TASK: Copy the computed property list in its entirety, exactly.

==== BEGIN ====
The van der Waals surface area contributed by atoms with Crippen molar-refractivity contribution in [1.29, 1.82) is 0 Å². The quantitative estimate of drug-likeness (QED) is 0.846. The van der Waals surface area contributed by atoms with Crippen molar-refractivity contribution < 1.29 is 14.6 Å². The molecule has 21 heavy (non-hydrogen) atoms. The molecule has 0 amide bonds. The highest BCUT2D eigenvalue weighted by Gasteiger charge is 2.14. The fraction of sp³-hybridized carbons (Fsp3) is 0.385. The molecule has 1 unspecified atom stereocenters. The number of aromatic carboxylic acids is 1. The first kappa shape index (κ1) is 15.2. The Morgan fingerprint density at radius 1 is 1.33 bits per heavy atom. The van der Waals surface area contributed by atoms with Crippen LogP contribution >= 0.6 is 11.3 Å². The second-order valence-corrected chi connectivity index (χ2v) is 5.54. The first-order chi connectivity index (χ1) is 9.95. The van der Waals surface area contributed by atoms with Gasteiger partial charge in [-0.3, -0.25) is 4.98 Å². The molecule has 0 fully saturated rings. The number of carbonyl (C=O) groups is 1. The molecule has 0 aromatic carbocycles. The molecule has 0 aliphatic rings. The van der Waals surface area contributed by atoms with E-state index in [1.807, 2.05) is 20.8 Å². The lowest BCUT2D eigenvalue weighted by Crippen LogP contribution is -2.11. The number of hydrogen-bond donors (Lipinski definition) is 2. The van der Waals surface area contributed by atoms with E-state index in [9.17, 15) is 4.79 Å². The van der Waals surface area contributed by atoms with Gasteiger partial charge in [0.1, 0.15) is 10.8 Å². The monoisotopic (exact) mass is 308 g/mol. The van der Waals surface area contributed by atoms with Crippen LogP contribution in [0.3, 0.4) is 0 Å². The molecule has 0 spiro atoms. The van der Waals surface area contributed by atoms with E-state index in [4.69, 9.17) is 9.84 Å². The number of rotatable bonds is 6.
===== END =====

The van der Waals surface area contributed by atoms with Crippen molar-refractivity contribution in [1.29, 1.82) is 0 Å². The quantitative estimate of drug-likeness (QED) is 0.846. The van der Waals surface area contributed by atoms with Crippen molar-refractivity contribution < 1.29 is 14.6 Å². The molecule has 21 heavy (non-hydrogen) atoms. The molecule has 0 amide bonds. The highest BCUT2D eigenvalue weighted by Gasteiger charge is 2.14. The fraction of sp³-hybridized carbons (Fsp3) is 0.385. The molecule has 1 unspecified atom stereocenters. The number of aromatic carboxylic acids is 1. The first kappa shape index (κ1) is 15.2. The Morgan fingerprint density at radius 1 is 1.33 bits per heavy atom. The van der Waals surface area contributed by atoms with Crippen LogP contribution >= 0.6 is 11.3 Å². The second-order valence-corrected chi connectivity index (χ2v) is 5.54. The first-order chi connectivity index (χ1) is 9.95. The van der Waals surface area contributed by atoms with Gasteiger partial charge in [-0.3, -0.25) is 4.98 Å². The molecule has 0 fully saturated rings. The number of carbonyl (C=O) groups is 1. The molecule has 0 aromatic carbocycles. The molecule has 0 aliphatic rings. The van der Waals surface area contributed by atoms with E-state index in [1.807, 2.05) is 20.8 Å². The lowest BCUT2D eigenvalue weighted by Crippen LogP contribution is -2.11. The number of hydrogen-bond donors (Lipinski definition) is 2. The van der Waals surface area contributed by atoms with E-state index in [9.17, 15) is 4.79 Å². The van der Waals surface area contributed by atoms with Gasteiger partial charge in [0.1, 0.15) is 10.8 Å². The monoisotopic (exact) mass is 308 g/mol. The van der Waals surface area contributed by atoms with Crippen LogP contribution in [0.3, 0.4) is 0 Å². The molecule has 0 spiro atoms. The van der Waals surface area contributed by atoms with E-state index in [4.69, 9.17) is 9.84 Å². The number of rotatable bonds is 6.